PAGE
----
Breaking News
May 3, 2019 - Vaping and Smoking May Signal Greater Motivation to Quit
May 3, 2019 - Dementia looks different in brains of Hispanics
May 3, 2019 - Short-Staffed Nursing Homes See Drop In Medicare Ratings
May 3, 2019 - Study of teens with eating disorders explores how substance users differ from non-substance users
May 3, 2019 - Scientists develop new video game that may help in the study of Alzheimer’s
May 3, 2019 - Arc Bio introduces Galileo Pathogen Solution product line at ASM Clinical Virology Symposium
May 3, 2019 - Cornell University study uncovers relationship between starch digestion gene and gut bacteria
May 3, 2019 - How to Safely Use Glucose Meters and Test Strips for Diabetes
May 3, 2019 - Anti-inflammatory drugs ineffective for prevention of Alzheimer’s disease
May 3, 2019 - Study tracks Pennsylvania’s oil and gas waste-disposal practices
May 3, 2019 - Creating a better radiation diagnostic test for astronauts
May 3, 2019 - Vegans are often deficient in these four nutrients
May 3, 2019 - PPDC announces seed grants to develop medical devices for children
May 3, 2019 - Study maps out the frequency and impact of water polo head injuries
May 3, 2019 - Research on Reddit identifies risks associated with unproven treatments for opioid addiction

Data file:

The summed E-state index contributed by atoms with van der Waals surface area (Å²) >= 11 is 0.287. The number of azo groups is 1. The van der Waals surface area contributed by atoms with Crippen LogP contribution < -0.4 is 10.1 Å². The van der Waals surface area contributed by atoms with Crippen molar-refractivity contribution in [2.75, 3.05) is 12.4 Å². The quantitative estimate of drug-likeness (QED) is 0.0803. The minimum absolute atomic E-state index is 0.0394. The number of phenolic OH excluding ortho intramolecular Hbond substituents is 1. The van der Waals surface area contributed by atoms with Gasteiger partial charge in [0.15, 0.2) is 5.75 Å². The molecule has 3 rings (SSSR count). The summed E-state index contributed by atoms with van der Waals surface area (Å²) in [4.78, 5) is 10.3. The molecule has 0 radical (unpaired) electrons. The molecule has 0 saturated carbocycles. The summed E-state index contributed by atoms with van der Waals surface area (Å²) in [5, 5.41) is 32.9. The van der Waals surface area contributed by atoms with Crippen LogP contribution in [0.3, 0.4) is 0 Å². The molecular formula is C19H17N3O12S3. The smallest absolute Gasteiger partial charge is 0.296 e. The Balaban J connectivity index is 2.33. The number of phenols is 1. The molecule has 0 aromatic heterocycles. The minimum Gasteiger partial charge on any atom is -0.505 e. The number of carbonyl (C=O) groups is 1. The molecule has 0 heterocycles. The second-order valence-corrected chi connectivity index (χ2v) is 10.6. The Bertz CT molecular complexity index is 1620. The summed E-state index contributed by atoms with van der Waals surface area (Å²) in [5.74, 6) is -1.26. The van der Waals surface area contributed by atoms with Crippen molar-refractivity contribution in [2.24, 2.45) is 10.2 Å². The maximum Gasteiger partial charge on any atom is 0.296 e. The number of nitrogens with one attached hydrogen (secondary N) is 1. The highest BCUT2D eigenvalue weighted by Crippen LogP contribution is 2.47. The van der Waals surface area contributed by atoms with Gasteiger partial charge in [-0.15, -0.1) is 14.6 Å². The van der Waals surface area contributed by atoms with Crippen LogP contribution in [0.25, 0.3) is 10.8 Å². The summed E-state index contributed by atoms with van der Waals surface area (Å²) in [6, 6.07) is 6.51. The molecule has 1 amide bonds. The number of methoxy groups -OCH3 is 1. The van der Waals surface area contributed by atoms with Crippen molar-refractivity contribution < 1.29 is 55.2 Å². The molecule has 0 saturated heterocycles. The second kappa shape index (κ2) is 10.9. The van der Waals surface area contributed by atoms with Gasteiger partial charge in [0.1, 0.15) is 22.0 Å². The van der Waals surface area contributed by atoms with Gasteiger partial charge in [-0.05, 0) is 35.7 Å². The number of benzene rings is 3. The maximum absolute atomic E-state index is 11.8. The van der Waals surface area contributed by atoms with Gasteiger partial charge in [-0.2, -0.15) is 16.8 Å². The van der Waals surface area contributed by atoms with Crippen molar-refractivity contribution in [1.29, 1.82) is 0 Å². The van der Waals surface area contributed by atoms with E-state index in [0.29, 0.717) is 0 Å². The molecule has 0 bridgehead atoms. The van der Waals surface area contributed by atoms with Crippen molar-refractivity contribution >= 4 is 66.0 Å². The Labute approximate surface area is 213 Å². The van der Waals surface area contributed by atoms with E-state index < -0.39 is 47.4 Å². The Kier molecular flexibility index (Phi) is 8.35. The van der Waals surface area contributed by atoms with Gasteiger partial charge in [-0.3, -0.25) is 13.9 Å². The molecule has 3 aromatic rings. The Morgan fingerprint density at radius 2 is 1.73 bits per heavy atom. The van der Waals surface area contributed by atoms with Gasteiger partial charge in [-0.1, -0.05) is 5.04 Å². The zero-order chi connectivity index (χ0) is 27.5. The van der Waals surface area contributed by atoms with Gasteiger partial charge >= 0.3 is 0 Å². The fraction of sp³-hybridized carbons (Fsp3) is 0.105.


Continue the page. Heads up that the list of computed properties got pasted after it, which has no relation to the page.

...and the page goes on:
May 3, 2019 - Good smells may help ease tobacco cravings
May 3, 2019 - Medical financial hardship found to be very common among people in the United States
May 3, 2019 - Researchers develop multimodal system for personalized post-stroke rehabilitation
May 3, 2019 - Study shows significant mortality benefit with CABG over percutaneous coronary intervention
May 3, 2019 - Will gene-editing of human embryos ever be justifiable?
May 3, 2019 - FDA Approves Dengvaxia (dengue vaccine) for the Prevention of Dengue Disease in Endemic Regions
May 3, 2019 - Why Tonsillitis Keeps Coming Back
May 3, 2019 - Fighting the opioid epidemic with data
May 3, 2019 - Maggot sausages may soon be a reality
May 3, 2019 - Deletion of ATDC gene prevents development of pancreatic cancer in mice
May 2, 2019 - Targeted Therapy Promising for Rare Hematologic Cancer
May 2, 2019 - Alzheimer’s disease is a ‘double-prion disorder,’ study shows
May 2, 2019 - Reservoir bugs: How one bacterial menace makes its home in the human stomach